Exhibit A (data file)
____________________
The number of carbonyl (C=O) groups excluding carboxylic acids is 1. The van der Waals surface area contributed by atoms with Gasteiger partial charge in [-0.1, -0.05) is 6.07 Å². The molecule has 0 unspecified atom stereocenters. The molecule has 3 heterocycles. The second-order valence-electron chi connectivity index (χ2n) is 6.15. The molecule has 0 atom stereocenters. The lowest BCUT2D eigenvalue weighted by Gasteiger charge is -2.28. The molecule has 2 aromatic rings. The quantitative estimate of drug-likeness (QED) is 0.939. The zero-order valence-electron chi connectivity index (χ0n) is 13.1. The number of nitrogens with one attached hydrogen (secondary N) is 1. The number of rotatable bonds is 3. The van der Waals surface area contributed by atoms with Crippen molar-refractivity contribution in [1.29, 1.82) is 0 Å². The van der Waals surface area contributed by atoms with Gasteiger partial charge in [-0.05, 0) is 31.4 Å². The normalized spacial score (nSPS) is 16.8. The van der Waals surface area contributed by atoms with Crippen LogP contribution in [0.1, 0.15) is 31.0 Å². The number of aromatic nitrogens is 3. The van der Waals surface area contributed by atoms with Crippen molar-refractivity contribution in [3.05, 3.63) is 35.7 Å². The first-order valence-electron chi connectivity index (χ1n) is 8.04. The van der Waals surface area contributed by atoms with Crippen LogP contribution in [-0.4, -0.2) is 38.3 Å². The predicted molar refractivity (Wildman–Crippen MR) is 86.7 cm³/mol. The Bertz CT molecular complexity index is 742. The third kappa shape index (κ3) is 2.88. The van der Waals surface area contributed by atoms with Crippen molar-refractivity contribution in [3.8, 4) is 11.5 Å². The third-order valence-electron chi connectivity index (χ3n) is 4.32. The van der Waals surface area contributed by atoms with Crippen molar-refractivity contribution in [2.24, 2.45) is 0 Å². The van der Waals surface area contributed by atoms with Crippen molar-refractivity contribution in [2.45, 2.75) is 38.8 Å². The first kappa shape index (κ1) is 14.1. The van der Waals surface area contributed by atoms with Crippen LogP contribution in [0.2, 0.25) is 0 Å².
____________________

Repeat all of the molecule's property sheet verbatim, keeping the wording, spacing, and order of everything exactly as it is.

The number of carbonyl (C=O) groups excluding carboxylic acids is 1. The van der Waals surface area contributed by atoms with Gasteiger partial charge in [-0.1, -0.05) is 6.07 Å². The molecule has 0 unspecified atom stereocenters. The molecule has 3 heterocycles. The second-order valence-electron chi connectivity index (χ2n) is 6.15. The molecule has 0 atom stereocenters. The lowest BCUT2D eigenvalue weighted by Gasteiger charge is -2.28. The molecule has 2 aromatic rings. The quantitative estimate of drug-likeness (QED) is 0.939. The zero-order valence-electron chi connectivity index (χ0n) is 13.1. The number of nitrogens with one attached hydrogen (secondary N) is 1. The number of rotatable bonds is 3. The van der Waals surface area contributed by atoms with Crippen molar-refractivity contribution in [1.29, 1.82) is 0 Å². The van der Waals surface area contributed by atoms with Gasteiger partial charge in [-0.05, 0) is 31.4 Å². The normalized spacial score (nSPS) is 16.8. The van der Waals surface area contributed by atoms with Crippen LogP contribution in [0.1, 0.15) is 31.0 Å². The number of aromatic nitrogens is 3. The van der Waals surface area contributed by atoms with Crippen molar-refractivity contribution in [3.05, 3.63) is 35.7 Å². The first-order valence-electron chi connectivity index (χ1n) is 8.04. The van der Waals surface area contributed by atoms with Crippen LogP contribution in [-0.4, -0.2) is 38.3 Å². The predicted molar refractivity (Wildman–Crippen MR) is 86.7 cm³/mol. The Bertz CT molecular complexity index is 742. The third kappa shape index (κ3) is 2.88. The van der Waals surface area contributed by atoms with Crippen molar-refractivity contribution in [3.8, 4) is 11.5 Å². The third-order valence-electron chi connectivity index (χ3n) is 4.32. The van der Waals surface area contributed by atoms with Crippen molar-refractivity contribution in [2.24, 2.45) is 0 Å². The van der Waals surface area contributed by atoms with Crippen molar-refractivity contribution in [2.45, 2.75) is 38.8 Å². The first kappa shape index (κ1) is 14.1. The van der Waals surface area contributed by atoms with Crippen LogP contribution in [0.2, 0.25) is 0 Å².